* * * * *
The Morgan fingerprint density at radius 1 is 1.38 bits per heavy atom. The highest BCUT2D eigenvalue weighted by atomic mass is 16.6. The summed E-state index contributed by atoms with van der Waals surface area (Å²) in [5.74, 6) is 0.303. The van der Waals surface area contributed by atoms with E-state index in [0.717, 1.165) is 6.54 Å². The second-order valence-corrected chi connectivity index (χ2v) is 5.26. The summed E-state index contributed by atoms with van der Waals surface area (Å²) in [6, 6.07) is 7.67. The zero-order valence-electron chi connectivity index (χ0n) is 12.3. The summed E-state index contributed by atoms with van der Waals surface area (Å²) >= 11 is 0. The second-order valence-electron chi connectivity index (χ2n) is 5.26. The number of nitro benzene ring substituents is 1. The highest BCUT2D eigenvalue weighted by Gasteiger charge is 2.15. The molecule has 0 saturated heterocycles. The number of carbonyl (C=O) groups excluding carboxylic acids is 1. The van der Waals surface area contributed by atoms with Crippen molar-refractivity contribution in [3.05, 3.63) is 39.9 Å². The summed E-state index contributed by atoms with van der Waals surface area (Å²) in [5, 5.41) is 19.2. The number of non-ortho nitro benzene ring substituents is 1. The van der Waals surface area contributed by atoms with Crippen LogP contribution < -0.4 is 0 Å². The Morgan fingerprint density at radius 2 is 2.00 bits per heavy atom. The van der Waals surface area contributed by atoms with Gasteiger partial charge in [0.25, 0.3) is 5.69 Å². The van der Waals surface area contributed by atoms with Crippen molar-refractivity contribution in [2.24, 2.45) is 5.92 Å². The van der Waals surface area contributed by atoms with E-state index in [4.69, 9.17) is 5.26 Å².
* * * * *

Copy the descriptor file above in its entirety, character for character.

The Morgan fingerprint density at radius 1 is 1.38 bits per heavy atom. The highest BCUT2D eigenvalue weighted by atomic mass is 16.6. The summed E-state index contributed by atoms with van der Waals surface area (Å²) in [5.74, 6) is 0.303. The van der Waals surface area contributed by atoms with E-state index in [0.717, 1.165) is 6.54 Å². The second-order valence-corrected chi connectivity index (χ2v) is 5.26. The summed E-state index contributed by atoms with van der Waals surface area (Å²) in [6, 6.07) is 7.67. The zero-order valence-electron chi connectivity index (χ0n) is 12.3. The summed E-state index contributed by atoms with van der Waals surface area (Å²) >= 11 is 0. The second-order valence-electron chi connectivity index (χ2n) is 5.26. The number of nitro benzene ring substituents is 1. The highest BCUT2D eigenvalue weighted by Gasteiger charge is 2.15. The molecule has 0 saturated heterocycles. The number of carbonyl (C=O) groups excluding carboxylic acids is 1. The van der Waals surface area contributed by atoms with Crippen molar-refractivity contribution in [3.05, 3.63) is 39.9 Å². The summed E-state index contributed by atoms with van der Waals surface area (Å²) in [5, 5.41) is 19.2. The number of non-ortho nitro benzene ring substituents is 1. The van der Waals surface area contributed by atoms with Crippen LogP contribution < -0.4 is 0 Å². The Morgan fingerprint density at radius 2 is 2.00 bits per heavy atom. The van der Waals surface area contributed by atoms with Gasteiger partial charge in [0.25, 0.3) is 5.69 Å². The van der Waals surface area contributed by atoms with Crippen molar-refractivity contribution in [2.24, 2.45) is 5.92 Å². The van der Waals surface area contributed by atoms with E-state index in [4.69, 9.17) is 5.26 Å².